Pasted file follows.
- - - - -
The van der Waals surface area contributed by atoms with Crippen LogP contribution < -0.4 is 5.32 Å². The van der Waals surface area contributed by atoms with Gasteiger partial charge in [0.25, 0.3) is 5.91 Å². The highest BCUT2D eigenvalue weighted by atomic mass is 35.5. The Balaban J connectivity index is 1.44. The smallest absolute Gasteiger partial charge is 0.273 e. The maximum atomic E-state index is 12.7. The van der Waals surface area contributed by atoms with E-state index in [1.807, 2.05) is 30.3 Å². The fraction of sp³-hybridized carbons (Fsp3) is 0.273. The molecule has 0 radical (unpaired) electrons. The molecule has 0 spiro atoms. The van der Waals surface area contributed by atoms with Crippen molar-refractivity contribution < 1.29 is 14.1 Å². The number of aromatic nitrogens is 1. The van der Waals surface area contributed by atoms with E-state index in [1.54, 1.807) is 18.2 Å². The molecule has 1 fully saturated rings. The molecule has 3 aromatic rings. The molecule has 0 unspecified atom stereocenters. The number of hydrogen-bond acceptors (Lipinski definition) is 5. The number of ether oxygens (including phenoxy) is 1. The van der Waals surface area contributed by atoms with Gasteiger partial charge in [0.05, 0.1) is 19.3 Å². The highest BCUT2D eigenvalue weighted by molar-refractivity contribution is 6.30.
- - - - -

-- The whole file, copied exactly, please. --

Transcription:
The van der Waals surface area contributed by atoms with Crippen LogP contribution < -0.4 is 5.32 Å². The van der Waals surface area contributed by atoms with Gasteiger partial charge in [0.25, 0.3) is 5.91 Å². The highest BCUT2D eigenvalue weighted by atomic mass is 35.5. The Balaban J connectivity index is 1.44. The smallest absolute Gasteiger partial charge is 0.273 e. The maximum atomic E-state index is 12.7. The van der Waals surface area contributed by atoms with E-state index in [1.807, 2.05) is 30.3 Å². The fraction of sp³-hybridized carbons (Fsp3) is 0.273. The molecule has 0 radical (unpaired) electrons. The molecule has 0 spiro atoms. The van der Waals surface area contributed by atoms with Crippen molar-refractivity contribution < 1.29 is 14.1 Å². The number of aromatic nitrogens is 1. The van der Waals surface area contributed by atoms with E-state index in [1.54, 1.807) is 18.2 Å². The molecule has 1 fully saturated rings. The molecule has 3 aromatic rings. The molecule has 0 unspecified atom stereocenters. The number of hydrogen-bond acceptors (Lipinski definition) is 5. The number of ether oxygens (including phenoxy) is 1. The van der Waals surface area contributed by atoms with Gasteiger partial charge in [0.05, 0.1) is 19.3 Å². The highest BCUT2D eigenvalue weighted by molar-refractivity contribution is 6.30.